When there exist the straight lines (2) and the straight image lines (1) as in the latent image formation object (A), the straight lines having different angles exhibit the similar fringe pattern to the moire fringe pattern at the figure (f) portion.

Even if printing is made by the halftone dots instead of the straight lines (2), the similar latent image to the above-mentioned one can be obtained. In this case, the latent image appears when the lines of the halftone dots are 50 per inch and the dot area is 10% to 80%. This dot area is preferably 30% to 50% In the example of FIG. 4, although the straight lines (21) to (26) are printed on the projections (1a) side of the paper (4), a similar latent image appears even if the straight lines (21) to (26) are printed on the recesses (1b) side reverse to the projections (1a) side.

Besides the paper, a metal plate, a synthetic resin sheet and the like may be used as the object to be printed (object to be embossed). The object to be printed is not limited to the paper, etc., as long as printing can be made thereon, and projections and recesses in the form of the straight image lines (1) can be formed on its upper surface.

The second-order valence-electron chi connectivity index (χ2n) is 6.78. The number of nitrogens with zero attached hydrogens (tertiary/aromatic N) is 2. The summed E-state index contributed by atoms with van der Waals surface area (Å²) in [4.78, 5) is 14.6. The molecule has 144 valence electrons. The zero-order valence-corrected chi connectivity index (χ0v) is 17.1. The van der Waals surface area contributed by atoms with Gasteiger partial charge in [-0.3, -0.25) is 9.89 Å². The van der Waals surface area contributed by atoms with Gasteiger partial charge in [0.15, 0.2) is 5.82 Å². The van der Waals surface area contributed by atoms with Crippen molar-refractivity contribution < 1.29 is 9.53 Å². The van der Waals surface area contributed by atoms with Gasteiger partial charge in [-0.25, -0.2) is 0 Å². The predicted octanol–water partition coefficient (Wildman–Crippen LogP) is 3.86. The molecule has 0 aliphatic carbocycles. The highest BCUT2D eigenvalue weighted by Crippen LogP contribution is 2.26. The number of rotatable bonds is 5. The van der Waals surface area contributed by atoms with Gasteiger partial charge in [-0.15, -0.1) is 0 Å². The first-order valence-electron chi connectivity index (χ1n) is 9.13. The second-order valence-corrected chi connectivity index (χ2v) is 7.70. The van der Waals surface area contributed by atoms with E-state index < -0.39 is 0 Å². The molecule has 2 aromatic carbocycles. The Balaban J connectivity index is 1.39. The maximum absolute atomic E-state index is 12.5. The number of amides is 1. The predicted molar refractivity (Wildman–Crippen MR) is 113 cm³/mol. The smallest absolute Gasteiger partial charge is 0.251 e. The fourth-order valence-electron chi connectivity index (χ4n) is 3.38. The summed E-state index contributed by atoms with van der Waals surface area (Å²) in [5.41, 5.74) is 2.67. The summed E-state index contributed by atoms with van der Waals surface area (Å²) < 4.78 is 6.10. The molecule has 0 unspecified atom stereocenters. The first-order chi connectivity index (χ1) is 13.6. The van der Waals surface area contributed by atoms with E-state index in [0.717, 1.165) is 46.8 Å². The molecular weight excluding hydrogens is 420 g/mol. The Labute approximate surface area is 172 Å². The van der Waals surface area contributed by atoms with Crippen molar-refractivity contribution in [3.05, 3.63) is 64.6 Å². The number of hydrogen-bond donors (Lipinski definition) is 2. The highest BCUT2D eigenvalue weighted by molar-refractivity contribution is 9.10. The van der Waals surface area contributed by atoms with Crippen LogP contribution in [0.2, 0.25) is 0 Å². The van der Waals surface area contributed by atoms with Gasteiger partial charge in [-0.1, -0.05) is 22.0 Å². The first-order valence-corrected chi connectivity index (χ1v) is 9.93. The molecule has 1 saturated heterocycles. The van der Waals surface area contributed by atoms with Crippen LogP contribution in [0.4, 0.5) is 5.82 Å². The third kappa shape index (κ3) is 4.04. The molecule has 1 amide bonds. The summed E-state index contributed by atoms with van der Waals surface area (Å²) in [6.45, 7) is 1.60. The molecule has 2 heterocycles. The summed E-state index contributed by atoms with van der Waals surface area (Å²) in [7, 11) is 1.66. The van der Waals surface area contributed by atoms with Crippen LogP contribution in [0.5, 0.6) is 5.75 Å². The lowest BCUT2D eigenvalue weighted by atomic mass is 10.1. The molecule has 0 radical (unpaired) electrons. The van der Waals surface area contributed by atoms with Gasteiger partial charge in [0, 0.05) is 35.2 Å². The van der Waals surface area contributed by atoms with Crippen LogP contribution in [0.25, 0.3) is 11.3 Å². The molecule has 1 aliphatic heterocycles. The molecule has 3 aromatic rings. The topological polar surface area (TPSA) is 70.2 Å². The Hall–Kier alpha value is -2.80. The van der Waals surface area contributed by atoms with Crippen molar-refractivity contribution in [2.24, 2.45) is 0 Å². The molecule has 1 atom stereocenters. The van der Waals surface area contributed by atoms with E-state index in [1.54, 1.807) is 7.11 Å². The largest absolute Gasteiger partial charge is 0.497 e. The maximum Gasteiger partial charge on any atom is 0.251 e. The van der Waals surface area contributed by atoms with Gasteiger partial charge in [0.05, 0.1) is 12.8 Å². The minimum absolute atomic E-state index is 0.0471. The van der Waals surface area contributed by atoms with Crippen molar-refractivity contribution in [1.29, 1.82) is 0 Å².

In the first embodiment of FIG. 1(a), a comparatively simple rectangular figure (f) is used as a latent image. In order to express a high degree of a latent image, however, a relief pattern (3') formed by relief image lines (3)[a figure expressing a three-dimensional feeling by partly changing a distance between parallel relief image lines (3). In the Illustrated example, 50 lines per inch and 50% of the line area.]is used as shown in FIG. 1(c). In this example of FIG. 1(c), the respective relief image lines (3) are raised upwardly one after another at the figure (f') portion. By such change in position of the relief image lines (3), a relative position with the projections (1a) is changed to provide a more complicated latent image.

In a modified form, the latent image formation object (B) is made as follows. That is, the embossed paper (4) is embossed (see FIG. 6) by means of an intaglio plate (or engraving plate) consisting of a relief pattern (3'), and the straight lines (2) are printed by ink having other colors than embossed paper (4), on the upper surface of the embossed paper (4) at predetermined spaces in such a manner as to be in parallel relation with the projections (1a) by suitable means such as offset printing.